The Michigan Republican party officially awarded Mitt Romney the victory in their state's primary contest on Thursday. Romney, who took the popular vote in Michigan by just under 40,000 votes, won the state delegate count 16-14 over Rick Santorum.
The day after the vote, Santorum expressed that he believed Michigan's delegates would be split, 15-15, because both he and Romney won seven of Michigan's congressional districts. In the end, it wasn't so simple.
According to state GOP rules, each of Michigan's 14 districts is worth two delegates, leaving another two that are considered "at-large." There was confusion over how those two delegates would be awarded, as initially the state GOP said they would be awarded proportionally according to the statewide vote. That would have resulted in the tie Santorum thought was coming.
In an e-mail to reporters, Santorum's communications director Hogan Gidley expressed the campaign's frustration with the results.
"We've all heard rumors that Mitt Romney was furious that he spent a fortune in his home state, had all the political establishment connections and could only manage a tie Rick Santorum," Gidley says. "But we never thought the Romney campaign would try to rig the outcome of an election by changing the rules after the vote. This kind of back room dealing and political thuggery just cannot and should not happen in America."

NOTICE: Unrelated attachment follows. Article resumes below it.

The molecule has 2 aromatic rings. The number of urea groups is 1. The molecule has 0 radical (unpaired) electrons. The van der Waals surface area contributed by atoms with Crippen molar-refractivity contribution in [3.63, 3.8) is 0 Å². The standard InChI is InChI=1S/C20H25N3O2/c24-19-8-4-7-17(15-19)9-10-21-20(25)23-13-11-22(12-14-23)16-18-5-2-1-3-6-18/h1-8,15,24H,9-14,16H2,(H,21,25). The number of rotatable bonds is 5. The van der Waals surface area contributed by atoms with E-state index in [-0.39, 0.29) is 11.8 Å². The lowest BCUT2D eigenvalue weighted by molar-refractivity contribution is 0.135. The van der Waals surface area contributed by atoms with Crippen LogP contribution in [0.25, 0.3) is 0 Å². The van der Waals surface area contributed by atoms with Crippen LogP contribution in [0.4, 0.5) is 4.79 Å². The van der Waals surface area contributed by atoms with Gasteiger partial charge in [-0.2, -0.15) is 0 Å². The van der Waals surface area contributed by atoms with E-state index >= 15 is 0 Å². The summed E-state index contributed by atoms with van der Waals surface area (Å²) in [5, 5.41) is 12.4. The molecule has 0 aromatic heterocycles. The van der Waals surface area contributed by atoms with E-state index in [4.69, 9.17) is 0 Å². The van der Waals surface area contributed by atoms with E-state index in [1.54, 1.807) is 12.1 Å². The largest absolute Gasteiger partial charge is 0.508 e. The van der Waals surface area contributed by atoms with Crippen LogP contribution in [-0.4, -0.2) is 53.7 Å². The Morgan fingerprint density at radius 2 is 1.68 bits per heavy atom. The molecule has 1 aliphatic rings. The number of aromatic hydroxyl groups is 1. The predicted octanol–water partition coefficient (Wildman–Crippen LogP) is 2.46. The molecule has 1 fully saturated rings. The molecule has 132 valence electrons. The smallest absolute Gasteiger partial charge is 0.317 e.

According to the Associated Press, last night the Michigan Republican Party Credentials Committee decided to change the way the state would award the at-large delegates. In a 4-2 vote, they gave both to Romney. Matt Frendewey, director of communications for the Michigan Republican Party, told NBC today that the at-large delegate confusion is the result of a penalty from the Republican National Committee. The RNC will only allow 30 delegates from Michigan because the state decided to hold their nominating contest before March 1, the earliest date the RNC said they were allowed to hold a vote.
"The two RNC recognized delegates are assigned to the candidate that wins the most votes," Frendewey said.